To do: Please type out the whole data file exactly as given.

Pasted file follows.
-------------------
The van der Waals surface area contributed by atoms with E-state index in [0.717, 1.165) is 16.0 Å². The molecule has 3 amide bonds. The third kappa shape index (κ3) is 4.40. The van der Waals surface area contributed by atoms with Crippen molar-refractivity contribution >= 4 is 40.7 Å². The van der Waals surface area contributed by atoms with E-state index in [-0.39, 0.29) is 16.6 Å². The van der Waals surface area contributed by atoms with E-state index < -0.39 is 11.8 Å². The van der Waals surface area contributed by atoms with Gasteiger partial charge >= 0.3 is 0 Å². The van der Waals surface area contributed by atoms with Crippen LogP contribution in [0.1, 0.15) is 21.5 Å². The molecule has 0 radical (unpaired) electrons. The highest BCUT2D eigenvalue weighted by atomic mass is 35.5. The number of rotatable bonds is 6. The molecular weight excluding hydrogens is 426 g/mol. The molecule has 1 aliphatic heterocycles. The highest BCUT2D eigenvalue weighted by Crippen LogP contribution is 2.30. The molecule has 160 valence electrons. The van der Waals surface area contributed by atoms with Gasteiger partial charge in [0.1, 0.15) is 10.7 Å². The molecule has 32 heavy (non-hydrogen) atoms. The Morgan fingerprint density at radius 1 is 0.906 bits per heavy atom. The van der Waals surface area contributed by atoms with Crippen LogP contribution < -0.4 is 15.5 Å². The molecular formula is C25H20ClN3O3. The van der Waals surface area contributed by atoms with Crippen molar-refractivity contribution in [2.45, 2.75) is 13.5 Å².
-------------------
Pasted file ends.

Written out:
The van der Waals surface area contributed by atoms with E-state index in [0.717, 1.165) is 16.0 Å². The molecule has 3 amide bonds. The third kappa shape index (κ3) is 4.40. The van der Waals surface area contributed by atoms with Crippen molar-refractivity contribution >= 4 is 40.7 Å². The van der Waals surface area contributed by atoms with E-state index in [-0.39, 0.29) is 16.6 Å². The van der Waals surface area contributed by atoms with E-state index < -0.39 is 11.8 Å². The van der Waals surface area contributed by atoms with Gasteiger partial charge >= 0.3 is 0 Å². The van der Waals surface area contributed by atoms with Crippen LogP contribution in [0.1, 0.15) is 21.5 Å². The molecule has 0 radical (unpaired) electrons. The highest BCUT2D eigenvalue weighted by atomic mass is 35.5. The number of rotatable bonds is 6. The molecular weight excluding hydrogens is 426 g/mol. The molecule has 1 aliphatic heterocycles. The highest BCUT2D eigenvalue weighted by Crippen LogP contribution is 2.30. The molecule has 160 valence electrons. The van der Waals surface area contributed by atoms with Gasteiger partial charge in [0.1, 0.15) is 10.7 Å². The molecule has 32 heavy (non-hydrogen) atoms. The Morgan fingerprint density at radius 1 is 0.906 bits per heavy atom. The van der Waals surface area contributed by atoms with Crippen LogP contribution < -0.4 is 15.5 Å². The molecular formula is C25H20ClN3O3. The van der Waals surface area contributed by atoms with Crippen molar-refractivity contribution in [2.45, 2.75) is 13.5 Å².